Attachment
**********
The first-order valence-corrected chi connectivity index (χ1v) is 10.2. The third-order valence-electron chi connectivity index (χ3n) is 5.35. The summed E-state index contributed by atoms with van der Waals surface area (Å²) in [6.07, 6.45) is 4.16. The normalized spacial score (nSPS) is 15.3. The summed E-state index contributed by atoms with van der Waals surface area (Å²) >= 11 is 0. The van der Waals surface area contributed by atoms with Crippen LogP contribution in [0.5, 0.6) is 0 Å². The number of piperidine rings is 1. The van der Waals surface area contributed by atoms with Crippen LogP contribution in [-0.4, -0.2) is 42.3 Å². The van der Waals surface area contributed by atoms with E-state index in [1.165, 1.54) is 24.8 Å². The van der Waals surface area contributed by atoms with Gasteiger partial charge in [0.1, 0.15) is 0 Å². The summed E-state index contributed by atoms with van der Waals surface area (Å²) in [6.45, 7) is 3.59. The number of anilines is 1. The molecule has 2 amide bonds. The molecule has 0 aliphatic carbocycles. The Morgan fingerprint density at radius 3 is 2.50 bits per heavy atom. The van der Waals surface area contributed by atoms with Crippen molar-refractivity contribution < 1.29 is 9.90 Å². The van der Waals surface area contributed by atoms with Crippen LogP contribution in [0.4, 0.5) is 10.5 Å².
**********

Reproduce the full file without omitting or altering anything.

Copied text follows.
The first-order valence-corrected chi connectivity index (χ1v) is 10.2. The third-order valence-electron chi connectivity index (χ3n) is 5.35. The summed E-state index contributed by atoms with van der Waals surface area (Å²) in [6.07, 6.45) is 4.16. The normalized spacial score (nSPS) is 15.3. The summed E-state index contributed by atoms with van der Waals surface area (Å²) >= 11 is 0. The van der Waals surface area contributed by atoms with Crippen LogP contribution in [0.5, 0.6) is 0 Å². The number of piperidine rings is 1. The van der Waals surface area contributed by atoms with Crippen LogP contribution in [-0.4, -0.2) is 42.3 Å². The van der Waals surface area contributed by atoms with E-state index in [1.165, 1.54) is 24.8 Å². The van der Waals surface area contributed by atoms with Gasteiger partial charge in [0.1, 0.15) is 0 Å². The summed E-state index contributed by atoms with van der Waals surface area (Å²) in [6.45, 7) is 3.59. The number of anilines is 1. The molecule has 2 amide bonds. The molecule has 0 aliphatic carbocycles. The Morgan fingerprint density at radius 3 is 2.50 bits per heavy atom. The van der Waals surface area contributed by atoms with Crippen molar-refractivity contribution < 1.29 is 9.90 Å². The van der Waals surface area contributed by atoms with Crippen LogP contribution in [0.4, 0.5) is 10.5 Å².